Or perhaps he simply wasn’t dyslexic? Perhaps he was simply another famous figure posthumously ‘diagnosed’ on the basis of flimsy speculation and wishful thinking in order to bring some kudos to a particular interest group. He’s also credited with belief in a personal god and not being especially good at Maths. Neither of these appear remotely true either but no doubt the propagation of such stories suits somebody or other….possibly somebody who believes in the primacy of inculcating thinking skills above the teaching of facts or routine skills.

    “ps….I am unable to find anyone here who has argued that anyone should be taught that thinking skills should be taught instead of facts or suggested that learning facts is not necessary for the development of thinking skills but I will look again.”

    And I’m not convinced that “thinking skills” are taught at all. Perhaps you can convince me since you appear to believe that you actually teach them. I can hazard a few guesses as to why you might think or say you do, but I’m really not sure you do any such thing.


    • monkeyfish
      Perhaps. However just because people say a lot of things about Einstein that were not true does not lead to the conclusion that all things said about Einstein are untrue.I was simply responding to your issue..” One might wonder how well an 11 year old dyslexic might fare with Kant-who for all his undoubted insight, was a notoriously dry, convoluted and ‘difficult’ prose stylist. ”

      Already did this one but let me explain again.

      Just as I teach someone to ride a bike by giving them some theory and perhaps some feedback and guidance based upon my own experience when they fall off, I can explain some ways to analyse or evaluate and give feedback following an attempt by the learner. I can explain logical syllogism and how to recognise one and then give feedback following the learners attempts to identify appropriate problems.

      I would be very interested to know some of “guesses” you might make for me “appearing to believe I actually teach them”. At the moment I do not understand your position on this issue which to me seems remarkably straightforward.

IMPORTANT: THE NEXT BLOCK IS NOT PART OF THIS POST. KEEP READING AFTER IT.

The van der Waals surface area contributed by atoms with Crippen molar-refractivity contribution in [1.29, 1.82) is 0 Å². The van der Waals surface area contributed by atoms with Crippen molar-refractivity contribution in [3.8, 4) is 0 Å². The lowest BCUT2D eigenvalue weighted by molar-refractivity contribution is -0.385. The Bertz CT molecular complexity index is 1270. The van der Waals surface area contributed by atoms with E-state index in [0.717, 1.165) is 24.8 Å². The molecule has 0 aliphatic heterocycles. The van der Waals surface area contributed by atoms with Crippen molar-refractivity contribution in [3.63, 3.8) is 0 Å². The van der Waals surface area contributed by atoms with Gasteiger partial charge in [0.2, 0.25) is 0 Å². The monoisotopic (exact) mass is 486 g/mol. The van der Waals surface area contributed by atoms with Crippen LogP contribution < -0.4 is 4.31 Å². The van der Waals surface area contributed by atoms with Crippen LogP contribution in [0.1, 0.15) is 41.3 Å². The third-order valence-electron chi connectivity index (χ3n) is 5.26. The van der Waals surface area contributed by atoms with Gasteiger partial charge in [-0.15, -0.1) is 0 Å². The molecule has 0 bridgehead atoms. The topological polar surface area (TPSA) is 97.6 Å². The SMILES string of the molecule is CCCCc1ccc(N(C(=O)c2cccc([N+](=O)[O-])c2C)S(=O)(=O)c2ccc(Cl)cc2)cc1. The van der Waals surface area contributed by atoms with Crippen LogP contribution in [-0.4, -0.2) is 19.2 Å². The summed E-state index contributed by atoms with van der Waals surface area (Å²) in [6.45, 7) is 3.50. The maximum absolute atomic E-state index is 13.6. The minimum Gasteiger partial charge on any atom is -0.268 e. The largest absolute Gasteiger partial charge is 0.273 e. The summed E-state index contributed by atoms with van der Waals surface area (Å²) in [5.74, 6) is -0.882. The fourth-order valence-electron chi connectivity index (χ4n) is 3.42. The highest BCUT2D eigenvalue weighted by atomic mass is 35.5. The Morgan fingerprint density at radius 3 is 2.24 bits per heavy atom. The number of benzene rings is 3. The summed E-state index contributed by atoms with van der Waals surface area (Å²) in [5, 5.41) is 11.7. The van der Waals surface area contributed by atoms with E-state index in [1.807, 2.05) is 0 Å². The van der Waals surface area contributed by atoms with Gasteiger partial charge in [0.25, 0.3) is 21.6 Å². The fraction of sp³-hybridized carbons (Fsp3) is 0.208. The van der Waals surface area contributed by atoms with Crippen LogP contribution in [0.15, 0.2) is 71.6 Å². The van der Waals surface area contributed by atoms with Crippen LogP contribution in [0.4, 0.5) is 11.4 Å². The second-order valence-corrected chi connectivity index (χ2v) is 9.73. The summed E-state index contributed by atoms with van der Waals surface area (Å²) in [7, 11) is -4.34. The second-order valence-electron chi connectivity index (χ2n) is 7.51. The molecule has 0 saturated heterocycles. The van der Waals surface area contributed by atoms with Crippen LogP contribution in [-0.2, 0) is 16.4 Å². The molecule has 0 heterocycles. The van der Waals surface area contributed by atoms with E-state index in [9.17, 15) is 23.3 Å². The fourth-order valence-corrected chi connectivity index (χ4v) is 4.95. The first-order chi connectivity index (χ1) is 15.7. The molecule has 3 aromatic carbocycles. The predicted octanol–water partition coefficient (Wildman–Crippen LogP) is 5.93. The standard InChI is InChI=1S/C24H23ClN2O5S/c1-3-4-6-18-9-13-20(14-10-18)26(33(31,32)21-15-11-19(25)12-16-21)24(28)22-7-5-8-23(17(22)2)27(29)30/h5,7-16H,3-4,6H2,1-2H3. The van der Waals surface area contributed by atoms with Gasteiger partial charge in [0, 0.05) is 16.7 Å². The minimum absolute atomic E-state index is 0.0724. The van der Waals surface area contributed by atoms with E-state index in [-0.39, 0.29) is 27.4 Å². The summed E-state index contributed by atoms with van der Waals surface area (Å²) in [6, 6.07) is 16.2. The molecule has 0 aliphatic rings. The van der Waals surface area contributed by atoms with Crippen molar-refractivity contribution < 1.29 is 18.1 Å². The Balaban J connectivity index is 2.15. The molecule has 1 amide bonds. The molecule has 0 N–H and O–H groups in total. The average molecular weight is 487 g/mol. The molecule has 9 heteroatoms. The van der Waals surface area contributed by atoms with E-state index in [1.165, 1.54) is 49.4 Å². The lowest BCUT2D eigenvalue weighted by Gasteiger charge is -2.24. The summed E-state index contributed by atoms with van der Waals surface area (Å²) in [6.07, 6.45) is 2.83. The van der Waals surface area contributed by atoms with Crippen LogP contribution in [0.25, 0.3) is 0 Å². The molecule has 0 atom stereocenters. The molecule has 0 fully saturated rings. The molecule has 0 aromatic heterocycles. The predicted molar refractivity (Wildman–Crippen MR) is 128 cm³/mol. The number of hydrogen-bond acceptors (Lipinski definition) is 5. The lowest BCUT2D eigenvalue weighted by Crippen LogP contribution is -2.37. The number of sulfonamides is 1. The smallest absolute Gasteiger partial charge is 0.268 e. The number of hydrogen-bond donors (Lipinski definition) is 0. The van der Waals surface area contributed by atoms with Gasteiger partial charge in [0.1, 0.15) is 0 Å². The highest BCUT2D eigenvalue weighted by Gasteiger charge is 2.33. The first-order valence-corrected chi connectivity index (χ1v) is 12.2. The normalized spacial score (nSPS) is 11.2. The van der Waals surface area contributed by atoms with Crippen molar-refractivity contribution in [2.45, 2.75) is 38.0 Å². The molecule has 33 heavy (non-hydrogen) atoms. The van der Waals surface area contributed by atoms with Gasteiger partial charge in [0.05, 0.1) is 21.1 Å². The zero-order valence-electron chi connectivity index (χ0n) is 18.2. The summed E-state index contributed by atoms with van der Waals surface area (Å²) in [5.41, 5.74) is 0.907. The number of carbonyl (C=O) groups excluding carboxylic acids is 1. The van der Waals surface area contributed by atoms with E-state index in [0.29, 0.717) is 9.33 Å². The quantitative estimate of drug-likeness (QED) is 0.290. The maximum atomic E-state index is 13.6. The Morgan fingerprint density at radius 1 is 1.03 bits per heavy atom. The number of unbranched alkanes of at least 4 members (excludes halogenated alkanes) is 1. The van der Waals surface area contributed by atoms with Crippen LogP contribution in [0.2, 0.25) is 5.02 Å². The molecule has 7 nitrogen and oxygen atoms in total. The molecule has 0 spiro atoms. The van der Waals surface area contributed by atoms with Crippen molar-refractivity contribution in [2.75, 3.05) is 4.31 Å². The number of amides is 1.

If you can explain why it is not possible for me to teach thinking skills and furnish me with a few “guesses” we might resolve the issue once and for all.

      Why are my examples above, which I assure you I do (along with many of my colleagues, parents etc etc) not examples of me teaching thinking skills?

      Other than definitional issues I cannot even start to guess why you hold your position.


      • “Why are my examples above, which I assure you I do (along with many of my colleagues, parents etc etc) not examples of me teaching thinking skills?”

        I’d like to turn the question back at you and ask why on earth we should consider them to be examples of teaching thinking skills?


        • I am not sure whether it is the “thinking” or the “skills” you object to or both.

          I would suggest that analysis is a skill, mastery of which comes with practice. I would further argue that analysis is an example of a cognitive process which when undertaken would be generally regarded as thinking.

          “Thinking skill.”

          Informing, Explaining, Exemplarising, feedback, encouragement = teaching

          “Teaching thinking skills”

          Your reply is similar to that of monkeyfish really, in that I am sure you knew just where I was coming from exactly but for some reason you seem unwilling to say why you think my examples of teaching thinking skills are inappropriate.

          If we are wasting our time haggling over definitions then just say so and we can save a good deal of effort and time.

          If not, what is your objection?


          • There’s no haggling to be done over definitions. You are commenting on my blogpost, so we’ll stick to talking about the type of thinking skills I was blogging about, which (except for the section about philosophy) were skills divorced from content, particularly the content of existing academic disciplines. The example you gave of teaching basic logic does not fit that; the vaguer suggestions about analysis and reasoning at best seem to simply assert that I am wrong without providing any substantial argument and at worst just repeat the same point about logic but less clearly.


          • LOL

            I responded in what was I think the second comment to the blog referring to your quote by Willingham as this seemed to me to be the most useful and practical part of the blobpost. Thats all.

            Willingham posed the question….”Can critical thinking actually be taught?” and I responded to the question posed.

            A number of posters took the time to post saying that they thought that “thinking skills” could be taught.

            Willingham asserts that it is wrong to suggest that once one masters a thinking skill then this skill can be used anywhere and he further asserts that this is the way teachers tend to view “thinking skills”.

            Willingham also explains that teaching “thinking skills” without content is a no brainer and with this one I would agree. I note that your quote of Willingham contains “probably and “not really”. Willingham does not argue that it is not possible to teach thinking skills which might be used in a range of situations in which problems that have similar characteristics.

            If you are arguing that “thinking skills” cannot be taught then I disagree and I have explained why.